I tested a popular contrarian trading strategy in blog #50 using Shiller’s PE ratio and found it wanting. The flip side of contrarian is momentum trading, which involves buying stocks after they have risen and selling stocks after they have fallen. So, momentum is about “going with the flow”, instead of against it. Since the contrarian strategy doesn’t seem to deliver the goods, you may wonder whether momentum trading will do the trick. This blog will attempt to answer this question with data.

As before, my data is from Robert Shiller’s website and consists of (a) the price levels of the S&P 500 index from Jan 1881 through Dec 2017 and (b) the index’s cyclical-adjusted PE ratio (CAPE) computed from its constituent stocks.

I will present two versions of the momentum strategy: a basic version and a ‘crash proof’ version. I will call these versions, MOM1 and MOM2 respectively.

MOM1 works as follows: starting with a capital of \$1, I buy the index if the CAPE in each of the previous twelve months is above 15  (call this trading signal CAPE >15). Otherwise, I do nothing. If the index is bought, it is held until a sell signal emerges i.e., when CAPE < 15. To keep things simple, I assume that trading cost is zero and that cash earns nothing. I repeat this strategy each month to the end of the sample period (Dec 2017). I then compute the terminal value (TV) by compounding the monthly returns and compare it with the terminal value of the buy-and-hold (BH) strategy. The strategy with the higher TV is the winning strategy.

The performance of MOM1 is shown in the first line of the table below.

MOM1’s terminal value is shockingly low – just \$2.58, compared with \$430.43 for the buy-and-hold strategy. In fact, it is worse than the contrarian strategy discussed in blog #50. The BH strategy is always invested, while MOM1 is out of the market about 56% of the time. This can be seen from the following graph where “1” indicates being is in the market and “0” indicates being out of the market. The high outage of MOM1 is what causes its terminal value to be so embarrasingly low.

Can we salvage the momentum strategy by tweaking it? The answer of course, you can!  After all, all trading rules are arbitrary. As a researcher, I am trained to be skeptical of data mining as this is called. Data mining is useless in data where there are no repeatable patterns to aid predictions, as is the case with stock prices which behave close to random walks. Nevertheless, to satisfy skeptics, I will relent and subject another version of the momentum strategy to the test. I will call this version, MOM2.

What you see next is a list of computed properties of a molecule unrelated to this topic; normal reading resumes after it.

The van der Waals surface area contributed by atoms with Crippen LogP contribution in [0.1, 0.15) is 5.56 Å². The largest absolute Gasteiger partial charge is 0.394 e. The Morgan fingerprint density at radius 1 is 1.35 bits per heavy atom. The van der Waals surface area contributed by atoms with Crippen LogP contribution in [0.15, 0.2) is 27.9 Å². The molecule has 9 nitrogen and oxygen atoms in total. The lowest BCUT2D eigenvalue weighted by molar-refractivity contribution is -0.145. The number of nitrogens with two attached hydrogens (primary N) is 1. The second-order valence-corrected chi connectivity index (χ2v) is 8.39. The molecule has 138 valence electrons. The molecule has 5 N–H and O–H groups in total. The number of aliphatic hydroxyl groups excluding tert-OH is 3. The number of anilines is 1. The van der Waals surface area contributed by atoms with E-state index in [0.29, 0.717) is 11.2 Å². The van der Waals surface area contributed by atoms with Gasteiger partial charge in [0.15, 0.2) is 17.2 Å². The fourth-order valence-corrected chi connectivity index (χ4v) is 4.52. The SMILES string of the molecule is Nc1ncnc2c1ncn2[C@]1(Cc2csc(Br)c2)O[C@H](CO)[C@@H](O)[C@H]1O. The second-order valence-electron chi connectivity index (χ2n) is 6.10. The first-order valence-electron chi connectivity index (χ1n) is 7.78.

MOM2 works like MOM1 except that it suspends buy trades following major stock market crashes. MOM2 draws on behavioral finance research. This research shows that investors tend to freak out after a big drop in stock prices. Daniel Kahneman (of Thinking Fast and Slow fame) calls this fear, loss aversion. The bigger the drop, the more it sticks in the mind, and the more loss-averse investors become. Hence, MOM2 stops buying after major crashes even if the trading signal screams ‘buy’.

It is tedious to split hairs over the definition of a crash. So, in the interest of simplicity, I suspended buy trades in just three crashes in the sample period. They are: the October 1929 crash which led to the Great Depression, the Internet bubble crash in 2001 and most recently, the 2008 crash triggered by the US sub-prime crisis. For each of these crashes, no buy trades were allowed until the S&P 500 index regained its pre-crash level. After that, trading follows MOM1.

As expected, MOM2 improves on MOM1 (see second row of table above). Alas, this is small comfort as MOM2’s terminal value of \$4.59 is barely one-tenth that of the buy-and-hold strategy!

The above results come as a surprise to me, as I am sure it is to you.  But they seem robust. They are also in agreement with other evidence presented earlier, notably the tendency for investors to chase ‘hot’ markets to their detriment (see blog #46). So, unless your brilliance leads you to the discovery of a wonder trading rule, “neither a contrarian nor momentum trader be” seems to be a sensible (if boring) strategy to follow in your quest for investment wealth.